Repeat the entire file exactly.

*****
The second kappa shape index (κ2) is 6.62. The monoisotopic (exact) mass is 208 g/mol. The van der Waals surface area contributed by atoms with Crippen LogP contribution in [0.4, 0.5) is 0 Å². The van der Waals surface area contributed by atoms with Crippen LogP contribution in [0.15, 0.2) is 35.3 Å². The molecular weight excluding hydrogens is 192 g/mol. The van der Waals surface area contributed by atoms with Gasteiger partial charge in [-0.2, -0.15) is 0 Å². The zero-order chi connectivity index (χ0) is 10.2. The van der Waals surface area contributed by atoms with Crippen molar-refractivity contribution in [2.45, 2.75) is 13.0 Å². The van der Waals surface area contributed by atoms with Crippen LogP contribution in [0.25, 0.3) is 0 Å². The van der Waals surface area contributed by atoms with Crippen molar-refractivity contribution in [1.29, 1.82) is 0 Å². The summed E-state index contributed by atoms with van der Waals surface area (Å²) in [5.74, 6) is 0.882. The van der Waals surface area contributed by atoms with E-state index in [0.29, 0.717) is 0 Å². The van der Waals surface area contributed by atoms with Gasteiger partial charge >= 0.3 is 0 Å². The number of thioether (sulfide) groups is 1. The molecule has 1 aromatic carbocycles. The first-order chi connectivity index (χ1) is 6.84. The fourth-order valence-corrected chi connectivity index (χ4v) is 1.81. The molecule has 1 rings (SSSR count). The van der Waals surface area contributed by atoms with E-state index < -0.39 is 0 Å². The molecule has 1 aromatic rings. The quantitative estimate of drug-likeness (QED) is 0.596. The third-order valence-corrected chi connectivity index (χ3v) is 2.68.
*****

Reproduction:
The second kappa shape index (κ2) is 6.62. The monoisotopic (exact) mass is 208 g/mol. The van der Waals surface area contributed by atoms with Crippen LogP contribution in [0.4, 0.5) is 0 Å². The van der Waals surface area contributed by atoms with Crippen LogP contribution in [0.15, 0.2) is 35.3 Å². The molecular weight excluding hydrogens is 192 g/mol. The van der Waals surface area contributed by atoms with Gasteiger partial charge in [-0.2, -0.15) is 0 Å². The zero-order chi connectivity index (χ0) is 10.2. The van der Waals surface area contributed by atoms with Crippen molar-refractivity contribution in [2.45, 2.75) is 13.0 Å². The van der Waals surface area contributed by atoms with Crippen LogP contribution in [0.25, 0.3) is 0 Å². The van der Waals surface area contributed by atoms with Crippen molar-refractivity contribution in [1.29, 1.82) is 0 Å². The summed E-state index contributed by atoms with van der Waals surface area (Å²) in [5.74, 6) is 0.882. The van der Waals surface area contributed by atoms with E-state index in [0.29, 0.717) is 0 Å². The van der Waals surface area contributed by atoms with Gasteiger partial charge >= 0.3 is 0 Å². The number of thioether (sulfide) groups is 1. The molecule has 1 aromatic carbocycles. The first-order chi connectivity index (χ1) is 6.84. The fourth-order valence-corrected chi connectivity index (χ4v) is 1.81. The molecule has 1 rings (SSSR count). The van der Waals surface area contributed by atoms with E-state index < -0.39 is 0 Å². The molecule has 1 aromatic rings. The quantitative estimate of drug-likeness (QED) is 0.596. The third-order valence-corrected chi connectivity index (χ3v) is 2.68.